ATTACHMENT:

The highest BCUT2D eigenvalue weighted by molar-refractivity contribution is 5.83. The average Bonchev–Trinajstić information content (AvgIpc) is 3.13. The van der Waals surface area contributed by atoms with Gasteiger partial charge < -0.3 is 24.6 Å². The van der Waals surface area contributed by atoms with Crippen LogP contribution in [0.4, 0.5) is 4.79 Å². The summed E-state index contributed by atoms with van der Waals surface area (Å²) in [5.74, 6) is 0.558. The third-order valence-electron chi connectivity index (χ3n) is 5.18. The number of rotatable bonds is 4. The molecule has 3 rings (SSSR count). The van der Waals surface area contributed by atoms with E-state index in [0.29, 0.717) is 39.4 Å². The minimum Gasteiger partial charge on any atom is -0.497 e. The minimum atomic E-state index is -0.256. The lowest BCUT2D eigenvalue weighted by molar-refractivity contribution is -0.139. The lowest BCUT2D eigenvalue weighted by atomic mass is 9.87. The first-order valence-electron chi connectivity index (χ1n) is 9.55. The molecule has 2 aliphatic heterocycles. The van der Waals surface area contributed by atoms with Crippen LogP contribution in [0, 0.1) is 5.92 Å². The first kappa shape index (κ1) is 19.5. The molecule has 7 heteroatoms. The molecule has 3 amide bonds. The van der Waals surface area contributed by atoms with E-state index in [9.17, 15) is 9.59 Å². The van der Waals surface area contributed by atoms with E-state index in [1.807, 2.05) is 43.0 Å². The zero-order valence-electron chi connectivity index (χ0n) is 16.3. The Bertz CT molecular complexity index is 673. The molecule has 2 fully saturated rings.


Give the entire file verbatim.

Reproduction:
The highest BCUT2D eigenvalue weighted by molar-refractivity contribution is 5.83. The average Bonchev–Trinajstić information content (AvgIpc) is 3.13. The van der Waals surface area contributed by atoms with Gasteiger partial charge < -0.3 is 24.6 Å². The van der Waals surface area contributed by atoms with Crippen LogP contribution in [0.4, 0.5) is 4.79 Å². The summed E-state index contributed by atoms with van der Waals surface area (Å²) in [5.74, 6) is 0.558. The third-order valence-electron chi connectivity index (χ3n) is 5.18. The number of rotatable bonds is 4. The molecule has 3 rings (SSSR count). The van der Waals surface area contributed by atoms with E-state index in [0.29, 0.717) is 39.4 Å². The minimum Gasteiger partial charge on any atom is -0.497 e. The minimum atomic E-state index is -0.256. The lowest BCUT2D eigenvalue weighted by molar-refractivity contribution is -0.139. The lowest BCUT2D eigenvalue weighted by atomic mass is 9.87. The first-order valence-electron chi connectivity index (χ1n) is 9.55. The molecule has 2 aliphatic heterocycles. The van der Waals surface area contributed by atoms with Crippen LogP contribution in [0, 0.1) is 5.92 Å². The first kappa shape index (κ1) is 19.5. The molecule has 7 heteroatoms. The molecule has 3 amide bonds. The van der Waals surface area contributed by atoms with E-state index in [9.17, 15) is 9.59 Å². The van der Waals surface area contributed by atoms with E-state index in [1.807, 2.05) is 43.0 Å². The zero-order valence-electron chi connectivity index (χ0n) is 16.3. The Bertz CT molecular complexity index is 673. The molecule has 2 fully saturated rings.